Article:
Feeding big cats is a big job.     Tonka the tiger is the largest cat at the Sanctuary.  He was a former exhibit cat living in a small, non-compliant enclosure prior to arriving at The Wildcat Sanctuary. Thanks to you, Tonka now has room to roam. His natural enclosure provides tall grasses for stalking, … Read more

What’s a rescued leopard supposed to do on a cold Minnesota winter day? Play on his indoor jungle gym, or curl up in a cozy hammock inside where it’s toasty warm!  Even though our warm weather cats like leopard Shazam enjoy playing outdoors in the snow, we also think it’s important to provide our cats … Read more

What a difference a couple of months can make for two very ill tigers! When we picked up Mohan, he had such difficulty walking. With degenerative joint disease of the knees due to untreated cranial cruciate ligament injuries and with nails grown so long they’d embedded in his front paws, walking was so painful.  Look at … Read more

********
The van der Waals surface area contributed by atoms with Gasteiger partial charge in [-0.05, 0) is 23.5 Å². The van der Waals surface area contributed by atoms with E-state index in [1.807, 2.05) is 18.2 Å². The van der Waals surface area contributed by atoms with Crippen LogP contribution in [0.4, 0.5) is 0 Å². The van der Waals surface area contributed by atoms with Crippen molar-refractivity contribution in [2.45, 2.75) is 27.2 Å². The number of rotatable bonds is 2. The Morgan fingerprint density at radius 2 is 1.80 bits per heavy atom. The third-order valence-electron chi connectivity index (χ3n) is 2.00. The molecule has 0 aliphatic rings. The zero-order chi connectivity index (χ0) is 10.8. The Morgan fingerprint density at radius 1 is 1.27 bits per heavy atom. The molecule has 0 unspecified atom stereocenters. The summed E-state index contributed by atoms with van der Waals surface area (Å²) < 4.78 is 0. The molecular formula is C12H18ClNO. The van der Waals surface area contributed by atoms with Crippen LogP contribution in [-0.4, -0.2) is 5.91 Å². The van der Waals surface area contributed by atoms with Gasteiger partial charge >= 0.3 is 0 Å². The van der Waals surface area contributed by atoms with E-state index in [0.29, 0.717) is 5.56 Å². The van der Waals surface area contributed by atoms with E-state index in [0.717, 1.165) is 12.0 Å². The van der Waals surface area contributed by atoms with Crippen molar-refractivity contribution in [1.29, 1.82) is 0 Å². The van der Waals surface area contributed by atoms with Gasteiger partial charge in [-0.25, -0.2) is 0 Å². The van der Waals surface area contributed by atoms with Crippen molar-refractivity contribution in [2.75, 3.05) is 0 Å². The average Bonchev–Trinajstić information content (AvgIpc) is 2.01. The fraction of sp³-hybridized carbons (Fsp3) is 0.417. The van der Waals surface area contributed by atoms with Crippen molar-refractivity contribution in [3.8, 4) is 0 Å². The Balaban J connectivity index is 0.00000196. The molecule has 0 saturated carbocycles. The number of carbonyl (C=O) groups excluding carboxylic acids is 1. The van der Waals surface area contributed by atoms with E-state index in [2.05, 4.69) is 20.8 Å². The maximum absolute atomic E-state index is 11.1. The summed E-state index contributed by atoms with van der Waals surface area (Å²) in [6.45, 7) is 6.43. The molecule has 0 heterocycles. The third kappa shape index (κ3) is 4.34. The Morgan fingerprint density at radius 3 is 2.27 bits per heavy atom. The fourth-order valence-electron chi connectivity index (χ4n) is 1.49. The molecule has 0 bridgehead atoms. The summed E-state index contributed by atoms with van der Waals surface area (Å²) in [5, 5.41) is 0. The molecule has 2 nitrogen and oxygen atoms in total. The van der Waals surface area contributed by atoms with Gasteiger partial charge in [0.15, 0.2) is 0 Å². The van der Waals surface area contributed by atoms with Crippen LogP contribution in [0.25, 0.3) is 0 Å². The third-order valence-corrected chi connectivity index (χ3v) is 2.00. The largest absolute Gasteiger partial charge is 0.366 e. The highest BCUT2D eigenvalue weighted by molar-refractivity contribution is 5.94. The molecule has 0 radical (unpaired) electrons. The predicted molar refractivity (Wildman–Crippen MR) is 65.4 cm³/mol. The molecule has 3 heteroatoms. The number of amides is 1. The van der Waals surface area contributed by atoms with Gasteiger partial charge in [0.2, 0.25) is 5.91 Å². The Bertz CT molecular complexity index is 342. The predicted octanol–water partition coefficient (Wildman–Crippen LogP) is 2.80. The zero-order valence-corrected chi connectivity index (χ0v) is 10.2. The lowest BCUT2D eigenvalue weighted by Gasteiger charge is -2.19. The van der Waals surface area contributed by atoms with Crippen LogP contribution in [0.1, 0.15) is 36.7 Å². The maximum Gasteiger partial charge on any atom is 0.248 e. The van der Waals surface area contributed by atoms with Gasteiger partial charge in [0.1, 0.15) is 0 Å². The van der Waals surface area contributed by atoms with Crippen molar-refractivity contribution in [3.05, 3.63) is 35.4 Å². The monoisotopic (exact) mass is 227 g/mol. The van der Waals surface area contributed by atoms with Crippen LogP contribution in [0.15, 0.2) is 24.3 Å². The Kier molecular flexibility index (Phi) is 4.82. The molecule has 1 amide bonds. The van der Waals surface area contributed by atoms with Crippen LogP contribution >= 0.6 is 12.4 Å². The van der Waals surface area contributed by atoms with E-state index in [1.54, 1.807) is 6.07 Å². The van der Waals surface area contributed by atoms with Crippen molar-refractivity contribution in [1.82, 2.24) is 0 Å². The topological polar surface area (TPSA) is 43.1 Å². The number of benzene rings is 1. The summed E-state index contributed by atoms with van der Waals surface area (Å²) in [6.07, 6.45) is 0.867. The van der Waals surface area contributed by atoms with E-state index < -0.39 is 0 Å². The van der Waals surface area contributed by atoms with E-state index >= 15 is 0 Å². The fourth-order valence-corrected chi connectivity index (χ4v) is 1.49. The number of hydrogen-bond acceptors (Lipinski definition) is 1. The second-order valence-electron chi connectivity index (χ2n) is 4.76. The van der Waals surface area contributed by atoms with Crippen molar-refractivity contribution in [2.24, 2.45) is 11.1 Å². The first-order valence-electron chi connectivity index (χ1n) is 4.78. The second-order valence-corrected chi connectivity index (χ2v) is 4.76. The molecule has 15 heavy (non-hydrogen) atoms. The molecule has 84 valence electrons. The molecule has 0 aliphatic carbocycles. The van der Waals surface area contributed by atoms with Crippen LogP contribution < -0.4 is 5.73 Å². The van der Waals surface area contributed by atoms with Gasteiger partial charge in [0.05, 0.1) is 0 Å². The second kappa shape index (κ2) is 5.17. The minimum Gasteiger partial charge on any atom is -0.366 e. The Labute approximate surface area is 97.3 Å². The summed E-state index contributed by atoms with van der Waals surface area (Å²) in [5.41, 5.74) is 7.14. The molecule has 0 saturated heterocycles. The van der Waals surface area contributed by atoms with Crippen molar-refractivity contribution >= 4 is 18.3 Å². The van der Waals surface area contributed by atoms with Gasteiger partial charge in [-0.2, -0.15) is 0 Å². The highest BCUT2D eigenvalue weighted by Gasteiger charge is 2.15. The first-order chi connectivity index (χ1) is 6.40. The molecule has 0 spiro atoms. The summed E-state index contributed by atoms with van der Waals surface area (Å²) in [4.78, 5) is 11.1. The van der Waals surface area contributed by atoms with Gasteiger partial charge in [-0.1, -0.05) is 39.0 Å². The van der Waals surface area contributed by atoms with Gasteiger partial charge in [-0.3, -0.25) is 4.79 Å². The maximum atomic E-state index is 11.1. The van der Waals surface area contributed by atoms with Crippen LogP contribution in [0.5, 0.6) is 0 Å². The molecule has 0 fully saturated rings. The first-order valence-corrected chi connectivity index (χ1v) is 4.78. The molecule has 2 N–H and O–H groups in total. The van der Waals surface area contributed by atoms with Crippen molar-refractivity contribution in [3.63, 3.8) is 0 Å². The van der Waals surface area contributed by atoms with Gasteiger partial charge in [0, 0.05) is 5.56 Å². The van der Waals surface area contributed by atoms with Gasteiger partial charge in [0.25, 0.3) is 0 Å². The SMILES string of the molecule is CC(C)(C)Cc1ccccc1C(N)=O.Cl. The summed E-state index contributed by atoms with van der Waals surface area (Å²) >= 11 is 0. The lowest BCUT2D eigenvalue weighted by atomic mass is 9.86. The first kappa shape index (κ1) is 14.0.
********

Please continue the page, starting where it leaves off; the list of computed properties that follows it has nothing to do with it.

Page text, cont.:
Whenever we share a photo of one of the dozens of hybrid wild cats we’ve rescued, someone always asks the question, “Could my rescue be a Bengal?” Tabby cats and Bengal cats can often look very similar. Without a bill of sale, some sort of registration/pedigree papers from the breeder, or more information from whoever … Read more

Cub petting is the practice of using baby animals, like tigers, as photo props for paying customers. These operations are deceptive because they prey on people’s affection toward baby animals, and exploit the desire to hold or care for them. This masks a secretive dark side, inherently dependent on animal cruelty for its very existence. … Read more

Note: This article is the second in a multi part series explaining cub petting. For the first part, go here. This tigress has had a tough life. Following the rescue of more than 100 big cats, including 75 tigers, from a cub petting operation, Turpentine Creek Wildlife Refuge (TCWR) and Tigers in America (TIA) took over … Read more

This is a question we’re often asked when people find out our rescued tigers are neutered or spayed. The misconception is, if tigers are endangered in the wild, shouldn’t you allow captive tigers to breed? Four reasons accredited sanctuaries don’t breed captive tigers: 1. Tigers in the US in captivity have been overbred, inbred, and … Read more